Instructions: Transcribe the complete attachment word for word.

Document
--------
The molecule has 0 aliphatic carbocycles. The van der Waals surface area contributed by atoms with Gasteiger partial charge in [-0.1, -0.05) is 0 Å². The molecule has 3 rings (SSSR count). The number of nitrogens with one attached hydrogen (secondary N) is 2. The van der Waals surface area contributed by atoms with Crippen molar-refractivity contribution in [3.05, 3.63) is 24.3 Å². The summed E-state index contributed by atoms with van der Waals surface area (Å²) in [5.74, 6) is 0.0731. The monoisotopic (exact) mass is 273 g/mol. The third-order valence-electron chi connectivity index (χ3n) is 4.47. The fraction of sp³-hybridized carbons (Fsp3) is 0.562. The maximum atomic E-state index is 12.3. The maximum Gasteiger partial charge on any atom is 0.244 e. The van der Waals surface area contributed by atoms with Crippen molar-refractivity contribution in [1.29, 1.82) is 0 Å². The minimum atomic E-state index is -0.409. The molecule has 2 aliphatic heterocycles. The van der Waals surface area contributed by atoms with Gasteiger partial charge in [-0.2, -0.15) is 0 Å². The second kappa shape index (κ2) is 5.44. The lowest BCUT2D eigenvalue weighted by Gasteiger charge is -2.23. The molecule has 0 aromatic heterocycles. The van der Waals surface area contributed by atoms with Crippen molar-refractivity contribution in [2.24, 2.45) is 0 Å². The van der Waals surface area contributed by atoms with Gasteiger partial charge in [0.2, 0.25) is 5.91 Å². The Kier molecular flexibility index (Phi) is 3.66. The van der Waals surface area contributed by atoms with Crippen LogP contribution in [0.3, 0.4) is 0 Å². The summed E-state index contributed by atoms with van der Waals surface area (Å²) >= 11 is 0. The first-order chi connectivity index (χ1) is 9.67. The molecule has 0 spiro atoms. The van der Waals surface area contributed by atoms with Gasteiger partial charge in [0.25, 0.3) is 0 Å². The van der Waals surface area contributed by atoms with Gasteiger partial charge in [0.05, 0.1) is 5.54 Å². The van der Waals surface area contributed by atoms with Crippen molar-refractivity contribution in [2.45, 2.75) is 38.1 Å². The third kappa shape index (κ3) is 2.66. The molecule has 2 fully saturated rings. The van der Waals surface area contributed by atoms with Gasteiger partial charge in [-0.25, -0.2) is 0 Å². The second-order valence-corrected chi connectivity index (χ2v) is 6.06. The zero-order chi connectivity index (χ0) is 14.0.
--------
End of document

The molecule has 0 aliphatic carbocycles. The van der Waals surface area contributed by atoms with Gasteiger partial charge in [-0.1, -0.05) is 0 Å². The molecule has 3 rings (SSSR count). The number of nitrogens with one attached hydrogen (secondary N) is 2. The van der Waals surface area contributed by atoms with Crippen molar-refractivity contribution in [3.05, 3.63) is 24.3 Å². The summed E-state index contributed by atoms with van der Waals surface area (Å²) in [5.74, 6) is 0.0731. The monoisotopic (exact) mass is 273 g/mol. The third-order valence-electron chi connectivity index (χ3n) is 4.47. The fraction of sp³-hybridized carbons (Fsp3) is 0.562. The maximum atomic E-state index is 12.3. The maximum Gasteiger partial charge on any atom is 0.244 e. The van der Waals surface area contributed by atoms with Crippen molar-refractivity contribution in [1.29, 1.82) is 0 Å². The minimum atomic E-state index is -0.409. The molecule has 2 aliphatic heterocycles. The van der Waals surface area contributed by atoms with Gasteiger partial charge in [-0.2, -0.15) is 0 Å². The second kappa shape index (κ2) is 5.44. The lowest BCUT2D eigenvalue weighted by Gasteiger charge is -2.23. The molecule has 0 aromatic heterocycles. The van der Waals surface area contributed by atoms with Crippen molar-refractivity contribution in [2.24, 2.45) is 0 Å². The van der Waals surface area contributed by atoms with Gasteiger partial charge in [0.2, 0.25) is 5.91 Å². The Kier molecular flexibility index (Phi) is 3.66. The van der Waals surface area contributed by atoms with Crippen LogP contribution in [0.3, 0.4) is 0 Å². The summed E-state index contributed by atoms with van der Waals surface area (Å²) >= 11 is 0. The first-order chi connectivity index (χ1) is 9.67. The molecule has 0 spiro atoms. The van der Waals surface area contributed by atoms with Gasteiger partial charge in [0.25, 0.3) is 0 Å². The van der Waals surface area contributed by atoms with Gasteiger partial charge in [0.05, 0.1) is 5.54 Å². The van der Waals surface area contributed by atoms with Crippen molar-refractivity contribution in [2.45, 2.75) is 38.1 Å². The third kappa shape index (κ3) is 2.66. The molecule has 2 fully saturated rings. The van der Waals surface area contributed by atoms with Gasteiger partial charge in [-0.25, -0.2) is 0 Å². The second-order valence-corrected chi connectivity index (χ2v) is 6.06. The zero-order chi connectivity index (χ0) is 14.0.